Goldman Sachs: 750,000 Households Could Be Evicted Before End of the Year

The federal government is making housing inequality much worse.

The United States Supreme Court has lifted the Biden administration’s federal ban on evictions, siding with landlords who say the government cannot force them to allow people to live on their land rent-free. Three liberal justices dissented, but a majority ruled that only Congress could impose an eviction moratorium. Joe Biden’s attempt to use the Centers for Disease Control and Prevention to enact such a moratorium was unconstitutional.

“The moratorium has put … millions of landlords across the country at risk of irreparable harm by depriving them of rent payments with no guarantee of eventual recovery,” the Supreme Court ruled on August 26. “Many landlords have modest means. And preventing them from evicting tenants who breach their leases intrudes on one of the most fundamental elements of property ownership—the right to exclude.”

White House Press Secretary Jen Psaki called the decision disappointing, though she should not be surprised by it. Biden himself admitted that “the bulk of the constitutional scholarship says that it’s not likely to pass constitutional muster” just before he announced that he was extending the moratorium anyway. So even the radical leftists pushing for this moratorium admit it was unconstitutional and illegal.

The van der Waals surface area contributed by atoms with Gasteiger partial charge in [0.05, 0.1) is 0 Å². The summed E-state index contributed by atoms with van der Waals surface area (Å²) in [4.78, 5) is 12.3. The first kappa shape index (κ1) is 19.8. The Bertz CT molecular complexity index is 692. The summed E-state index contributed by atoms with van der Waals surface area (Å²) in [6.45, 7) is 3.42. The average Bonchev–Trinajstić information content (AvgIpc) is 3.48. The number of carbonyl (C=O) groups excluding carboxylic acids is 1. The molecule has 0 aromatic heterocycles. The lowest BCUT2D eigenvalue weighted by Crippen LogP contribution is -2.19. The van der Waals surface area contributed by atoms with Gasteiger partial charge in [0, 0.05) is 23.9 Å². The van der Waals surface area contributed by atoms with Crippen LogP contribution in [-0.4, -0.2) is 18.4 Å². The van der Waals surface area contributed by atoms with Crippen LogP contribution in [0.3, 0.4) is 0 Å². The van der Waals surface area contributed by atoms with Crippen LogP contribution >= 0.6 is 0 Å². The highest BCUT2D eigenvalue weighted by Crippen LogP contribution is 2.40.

The congressionally approved cares Act eviction moratorium enacted on March 27, 2020, has already cost landlords between $12 billion and $17 billion in lost rent revenue—and the Biden extension would have cost them billions more. The government-enforced covid-19 lockdowns triggered the worst unemployment crisis since the Great Depression and pushed 2.5 million to 3.5 million American households behind on their rent. Then the government-enforced evictions moratorium allowed these households to stop paying their rent. Now that the moratorium is ending, Goldman Sachs estimates that 750,000 households could face eviction this year. And if these evictees declare bankruptcy, their former landlords may never get their rent money.

The Biden administration is now pushing for emergency rental assistance, but this will not do much to mitigate the damage that government-enforced lockdowns and eviction moratoriums have done to America’s middle class. Most rental properties in the United States are managed by middle-class individuals who own less than four units; depriving these individuals of their rental revenue for even a short period of time could force them to sell their units to a wealthy landlord or even become renters themselves.

Owning a home is the single greatest source of wealth for middle-class Americans, yet corporate investors bought up 15 percent of U.S. homes for sale in the first quarter of this year. This move has helped drive up home prices to historic highs. According to Slate, these investors are “buying up the stock of relatively inexpensive single-family homes built since the 1970s in growing metro areas.” These investors are likely taking advantage of the economic malaise caused by covid lockdowns and eviction moratoriums to buy houses from people in a tough financial situation so they can sell them a few years down the line.